Embrace the (constructive) dialogue, but take a deep breath if you find yourself being led to dismiss the merits of organic food or food that comes from genetically modified seeds (GMOs).
1. Both are safe and nutritious
The U.S. Department of Agriculture requires “certified organic” crops to be grown without most fertilizers or pesticides and other synthetic substances. And “certified organic” crops may not be GMOs.
GMOs are grown from seeds that scientists have infused with desired genes from another plant or organism – genes that help the plant resist weeds, diseases, insects, drought, etc.
And if the idea of changing the genetic makeup of plants used for food stirs your curiosity, know that you’re not alone. The global scientific community has been studying GMOs for years, and here’s what they’ve found:
“Bioengineered foods have been consumed for close to 20 years, and during that time, no overt consequences to human health have been reported and/or substantiated in the peer-reviewed literature.”
- The America Medical Association
“To date more than 98 million acres of genetically modified crops have been grown worldwide. No evidence of human health problems associated with ingestion of these crops or resulting food products have been identified.”
- The National Academy of Sciences
“No effects on human health have been shown as a result of the consumption of GM foods by the general population in the countries where they have been approved.”
- World Health Organization
In fact, genetic engineering can actually be used to make some food more nutritious than its organic counterpart.
For example, Plenish® high oleic soybean oil has zero grams of trans fat and lower saturated fat than traditional soybean oil, making it a healthier option. And “golden rice,” a genetically modified crop that is still under review, allows the plant to produce vitamin A, a nutrient that affects (among other things) vision and is severely lacking for millions of people in Asia and Africa.
2. Both can help reduce pesticide use
I won’t floor you by telling you that a primary goal of organic production is to cut down on the use of synthetic pesticides, but (given the bad press GMOs receive from opponents of the technology), it may surprise you to learn that GMOs work toward the same objective.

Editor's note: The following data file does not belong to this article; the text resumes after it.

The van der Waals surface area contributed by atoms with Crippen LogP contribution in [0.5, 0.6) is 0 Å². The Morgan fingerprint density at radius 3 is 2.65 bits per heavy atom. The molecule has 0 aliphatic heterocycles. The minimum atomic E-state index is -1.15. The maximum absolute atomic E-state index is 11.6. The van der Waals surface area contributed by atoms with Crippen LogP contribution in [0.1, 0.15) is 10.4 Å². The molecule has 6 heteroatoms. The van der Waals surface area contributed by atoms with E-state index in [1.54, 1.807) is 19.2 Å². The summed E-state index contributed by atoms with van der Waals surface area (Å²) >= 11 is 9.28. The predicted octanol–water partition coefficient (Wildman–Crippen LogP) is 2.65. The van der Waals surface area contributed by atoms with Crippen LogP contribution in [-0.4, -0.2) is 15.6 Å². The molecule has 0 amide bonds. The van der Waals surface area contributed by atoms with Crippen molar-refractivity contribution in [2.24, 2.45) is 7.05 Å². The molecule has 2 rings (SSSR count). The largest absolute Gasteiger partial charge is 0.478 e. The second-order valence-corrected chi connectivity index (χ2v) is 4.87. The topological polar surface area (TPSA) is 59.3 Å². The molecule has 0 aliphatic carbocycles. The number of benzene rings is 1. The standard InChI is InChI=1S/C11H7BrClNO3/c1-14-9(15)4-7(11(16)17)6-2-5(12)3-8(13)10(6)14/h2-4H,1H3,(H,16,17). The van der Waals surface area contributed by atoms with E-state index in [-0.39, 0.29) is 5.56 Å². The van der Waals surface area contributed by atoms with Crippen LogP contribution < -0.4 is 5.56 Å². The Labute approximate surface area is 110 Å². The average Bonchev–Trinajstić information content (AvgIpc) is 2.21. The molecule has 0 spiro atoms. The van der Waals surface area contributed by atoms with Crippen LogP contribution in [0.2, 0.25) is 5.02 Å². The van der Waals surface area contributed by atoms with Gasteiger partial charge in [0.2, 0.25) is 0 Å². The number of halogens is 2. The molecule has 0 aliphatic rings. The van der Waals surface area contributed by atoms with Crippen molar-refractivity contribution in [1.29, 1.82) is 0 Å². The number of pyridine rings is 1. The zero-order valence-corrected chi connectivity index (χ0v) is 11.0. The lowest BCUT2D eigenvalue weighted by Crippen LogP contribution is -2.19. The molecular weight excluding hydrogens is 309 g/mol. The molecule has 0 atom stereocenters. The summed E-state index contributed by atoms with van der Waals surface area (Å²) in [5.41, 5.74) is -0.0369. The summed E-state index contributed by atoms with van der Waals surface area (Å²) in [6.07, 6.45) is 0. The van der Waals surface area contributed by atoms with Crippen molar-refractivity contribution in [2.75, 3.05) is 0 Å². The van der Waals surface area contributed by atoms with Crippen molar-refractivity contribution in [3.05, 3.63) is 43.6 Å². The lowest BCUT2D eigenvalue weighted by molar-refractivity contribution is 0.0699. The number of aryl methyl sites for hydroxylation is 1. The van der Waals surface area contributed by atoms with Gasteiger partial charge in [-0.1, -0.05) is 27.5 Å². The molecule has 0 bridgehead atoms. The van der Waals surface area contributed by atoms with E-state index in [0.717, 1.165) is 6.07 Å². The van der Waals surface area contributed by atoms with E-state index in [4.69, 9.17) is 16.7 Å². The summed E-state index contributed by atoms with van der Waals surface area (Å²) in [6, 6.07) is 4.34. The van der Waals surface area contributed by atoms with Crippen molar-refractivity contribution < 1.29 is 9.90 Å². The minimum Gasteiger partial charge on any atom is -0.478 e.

Long story short – if you have a seed that resists pests, you don’t need to use as much pesticide.
“Years ago, we used planters with seeds in one box and insecticide in another,” says Iowa farmer Paul Vaassen. “I’m happy that old planter sits idle on my farm now, because our GMO seeds help us defeat pests like rootworm and corn borer.”
It’s an environmental benefit that’s even winning over former anti-GMO activists, like Mark Lynas.
“As an environmentalist, I would like to see a reduction in agrochemicals,” says Lynas. “If you improve the genetics in crops, you don’t need to use insecticides and other crop protection chemicals. That, to me, is the way forward for somebody who is concerned about protection of the environment.”
3. Both can satisfy your tastes
Have you ever heard someone say his/her food used to taste better, before GMOs? I have.
I’m never quite sure how to respond because it’s difficult to have a dialogue with someone about how their food tastes to them (much less rely on them to accurately remember how it tasted years ago).
It’s important to note there are only currently eight GMO crops commercially available: corn (field corn and sweet corn), soybeans, cotton, canola, alfalfa, sugar beets, papaya, and squash.
So if you’re eating something other than food from one of those GMO crops, you’ll have to look for a different culprit.
Personally, I can’t tell the difference, and I haven’t come across a reliable study or taste test that’s led me to believe there’s any difference.
For me, fresh food generally tastes better than food that’s been sitting around awhile. One of the nice things about traditional plant breeding and genetic modification (close cousins) is that they can help extend the freshness of produce (think apples that don’t brown or brown more slowly).
So eat organic, or eat GMOs. Either way, don’t let the decision cause you heartburn and don’t let others make you feel bad about your choice.
By Zach Bader . Zach is Iowa Farm Bureau’s Online Community Manager.